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California State Board of Pharmacy
1625 N. Market Blvd, Suite N219, Sacramento, CA 9583
Phone (916) 574-7900
Fax (916) 574-8618
April 12, 2008
Wally Pond Irvington Community Center

William Powers, Public Member, President
Ruth M. Conroy, PharmD, Vice President

Robert Swart, PharmD

Virginia Herold, Executive Officer
Anne Sodergren, Assistant Executive Officer
Joshua Room, Deputy Attorney General
Tina Thomas, Staff Analyst

Stanley Goldenberg, RPh
Henry Hough, Public Member
Dr. Schell called the meeting to order at 10:00a.m.
Invitation to Participate in the Redesign of Prescription Container Labels
Dr. Schell explained the purpose of the meeting. Dr. Schell stressed the importance of this law and the
public forums the board will hold statewide. It is the Board of Pharmacy’s goal to create a dynamic
workable solution to standardize prescription labeling.

Presentations of SCR 49 findings, and need for patients to understand their drug therapy as a
source of reducing prescription errors.
Mike Negrete with the Pharmacy Foundation of California spoke on behalf the Medication Error
Committee resulting from SCR 49, and shared their findings.
Dr. Negrete reviewed the definition of medication error. He also reviewed the background of SCR49, the
panel’s focus on outpatient setting and need for patient-centered prescription labels. The commitee
reviewed key systems, which included healthcare training and licensure, healthcare provider payments
and incentives, transcription and transmission of prescriptions, and education to the consumer. Dr.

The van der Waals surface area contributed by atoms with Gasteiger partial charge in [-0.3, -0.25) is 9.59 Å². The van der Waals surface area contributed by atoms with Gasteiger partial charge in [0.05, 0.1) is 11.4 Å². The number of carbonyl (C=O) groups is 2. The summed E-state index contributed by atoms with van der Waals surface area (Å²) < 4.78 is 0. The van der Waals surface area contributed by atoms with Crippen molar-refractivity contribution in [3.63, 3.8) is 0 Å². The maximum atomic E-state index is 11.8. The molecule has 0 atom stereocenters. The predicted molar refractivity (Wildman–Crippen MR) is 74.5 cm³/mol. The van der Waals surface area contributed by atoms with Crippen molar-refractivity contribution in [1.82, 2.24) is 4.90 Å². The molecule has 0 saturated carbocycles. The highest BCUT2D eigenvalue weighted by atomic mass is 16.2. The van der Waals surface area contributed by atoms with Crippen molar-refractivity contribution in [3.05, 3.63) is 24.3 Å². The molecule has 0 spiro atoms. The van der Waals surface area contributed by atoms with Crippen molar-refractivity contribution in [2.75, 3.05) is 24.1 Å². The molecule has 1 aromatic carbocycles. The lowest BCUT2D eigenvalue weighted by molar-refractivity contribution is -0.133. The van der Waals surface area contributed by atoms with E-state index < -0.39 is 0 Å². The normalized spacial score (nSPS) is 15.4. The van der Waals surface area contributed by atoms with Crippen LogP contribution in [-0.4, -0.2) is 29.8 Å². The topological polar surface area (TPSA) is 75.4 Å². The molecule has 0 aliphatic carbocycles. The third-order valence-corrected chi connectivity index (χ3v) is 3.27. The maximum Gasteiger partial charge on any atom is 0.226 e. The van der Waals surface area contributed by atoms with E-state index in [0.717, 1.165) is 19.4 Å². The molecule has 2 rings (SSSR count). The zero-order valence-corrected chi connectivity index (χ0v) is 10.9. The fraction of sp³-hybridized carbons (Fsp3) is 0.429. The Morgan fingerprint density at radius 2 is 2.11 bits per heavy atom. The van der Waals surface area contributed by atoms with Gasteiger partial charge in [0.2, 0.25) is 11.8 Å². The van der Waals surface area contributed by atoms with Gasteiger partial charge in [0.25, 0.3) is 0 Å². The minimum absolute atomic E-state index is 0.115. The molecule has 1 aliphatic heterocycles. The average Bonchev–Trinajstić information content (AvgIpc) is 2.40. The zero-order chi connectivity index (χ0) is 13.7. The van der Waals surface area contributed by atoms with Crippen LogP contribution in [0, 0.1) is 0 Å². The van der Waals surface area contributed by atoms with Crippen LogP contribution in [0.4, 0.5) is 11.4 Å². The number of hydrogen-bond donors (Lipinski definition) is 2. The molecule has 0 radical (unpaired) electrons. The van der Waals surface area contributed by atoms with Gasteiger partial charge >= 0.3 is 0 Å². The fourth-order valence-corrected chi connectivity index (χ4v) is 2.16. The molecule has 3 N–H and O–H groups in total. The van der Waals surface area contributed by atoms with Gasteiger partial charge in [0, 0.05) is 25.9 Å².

Negrete reviewed the seven goals identified by the panel, as well as their eleven recommendations (3
directly related to consumer education) with relation to prescription errors. Dr. Negrete discussed those
consumer education related goals, where communication improvements are needed. He noted the issue
of poor communication between prescribers, pharmacists and patients whereas such poor
communication causes patient on-adherence. Dr. Negrete gave examples of pictographs developed by
the USP and the lack of clarity of the pictures and text even among those with high health literacy. Dr.
Negrete invited the audience to review the full report of the panel’s research on their web site.
Joan Lee (Gray Panthers) commented that patients frequently waive consultations, or patients are
placed in the situation of signing a waiver to consultation because they are given an option. Dr. Negrete
replied that this issue was a big discussion for the panel. He noted that the panel considered that the
only person allowing the patient to waive the consult must be a pharmacist.
Ms. Herold pointed out that if a pharmacist fails to in initiate a consultation when required, it is a violation
of law. She stressed that the board does not want to put the burden solely on the patient to determine
whether a consultation is needed. The Board of Pharmacy provided the Notice to Consumers poster to
every pharmacy, which includes five questions that every patient should read. These questions are